His mother's eyes softened and she held out her arms and hugged him. It felt so good that James began to sob and sob. He wasn't sure why he was crying, but his mother seemed to understand. She didn't say a word, just held him tightly and stroked his hair until his tears ceased. Then they began to talk. James poured out all his feelings and the hurt which had been pent up inside him for so long, and his mother told him again and again how much both she and his father loved him, but how they hadn't known how to help him or what to do.
A long time later, James told his mother about the school trumpet. "But it doesn't matter any more, Mum," he finished. "I can learn when I grow up. I'm just so happy to be OK with you and Dad again."
"We'll see," promised his mother.
James did learn the trumpet at school and in time, after a lot of hard practice, became such an excellent trumpet player that when he grew up, he played in a band and wore a smart uniform. But more than that, he became someone who was always happy in himself and always the same, no matter where he was or who he was with.
And he thanked Jesus for that.
Lots of small squares of coloured paper, cut from magazines, or several packets of small gummed shapes.
A large sheet of paper
Glue, if necessary
Coloured pencils or felt tips.
The task today is to make a mosaic picture, showing how small fragmented pieces which are meaningless on their own can work together to make a beautiful whole.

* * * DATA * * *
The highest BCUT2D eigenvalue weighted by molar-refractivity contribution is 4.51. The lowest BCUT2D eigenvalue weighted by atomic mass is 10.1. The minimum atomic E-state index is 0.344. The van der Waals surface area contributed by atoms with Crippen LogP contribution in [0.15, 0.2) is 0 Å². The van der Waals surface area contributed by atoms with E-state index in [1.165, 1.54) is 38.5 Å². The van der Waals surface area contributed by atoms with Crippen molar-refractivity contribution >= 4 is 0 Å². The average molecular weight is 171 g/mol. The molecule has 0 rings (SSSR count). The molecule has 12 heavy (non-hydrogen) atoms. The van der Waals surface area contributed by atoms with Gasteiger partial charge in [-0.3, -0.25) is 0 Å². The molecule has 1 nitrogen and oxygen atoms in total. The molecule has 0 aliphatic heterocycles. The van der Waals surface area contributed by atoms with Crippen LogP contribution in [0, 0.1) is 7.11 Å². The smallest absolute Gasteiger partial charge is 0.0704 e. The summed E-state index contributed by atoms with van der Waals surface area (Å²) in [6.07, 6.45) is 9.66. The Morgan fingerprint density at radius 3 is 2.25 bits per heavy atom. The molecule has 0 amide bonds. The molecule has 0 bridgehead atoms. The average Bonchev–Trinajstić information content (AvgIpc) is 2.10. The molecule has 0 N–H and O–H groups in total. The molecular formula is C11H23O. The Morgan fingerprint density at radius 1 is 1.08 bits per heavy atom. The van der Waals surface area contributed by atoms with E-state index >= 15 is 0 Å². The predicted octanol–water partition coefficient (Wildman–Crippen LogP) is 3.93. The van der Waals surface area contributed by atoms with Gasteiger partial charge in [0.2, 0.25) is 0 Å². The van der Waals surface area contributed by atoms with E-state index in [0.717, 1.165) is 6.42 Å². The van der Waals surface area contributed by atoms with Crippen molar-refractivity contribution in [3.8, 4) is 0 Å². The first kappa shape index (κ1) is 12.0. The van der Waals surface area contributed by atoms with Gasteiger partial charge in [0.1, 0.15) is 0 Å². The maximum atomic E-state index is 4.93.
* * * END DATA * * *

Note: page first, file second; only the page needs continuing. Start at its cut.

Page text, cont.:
Talk to the children about Legion, the man who was so disturbed that he thought he was lots of different people at the same time. When Jesus healed him, he became one person, united in himself and made well. Tell the children that you're going to use lots of little pieces to make something beautiful and ask them what picture they'd like to make? Then draw a simple outline of the picture (perhaps a person or a fish or a cross or Legion amongst the tombs) and discuss which colours the children want to use on each part of the picture. Help them to sort the colours appropriately (if you wish, you can make some interesting shading effects) and help the children to glue the mosaics onto the picture. Display the finished picture in church, with a short explanation written underneath it.
Healing God, bless all the many different branches of the Christian church. May we discover more and more points of unity until we become one in mind and spirit.
Healing God, pour your healing power into the nations of the world, so that we may begin to trust and love each other in order that war and violence may end and peace may reign.
Healing God, may each of us be aware when we are acting unreasonably. Heal our brokenness so that we may be the same inside as outside and the same within our families as with other people.
Healing God, we ask your help for those who are sick. May they be healed by your presence and by your power. We name them before you....
May the peace of our Lord Jesus Christ
pour into your hearts and minds
so that you may be united
within yourselves and with him.
And the blessing of God almighty,
Father, Son and Holy Spirit,
be with you now,
be in your homes and in your families
and with all those whom you love
and for whom you pray,
now and always.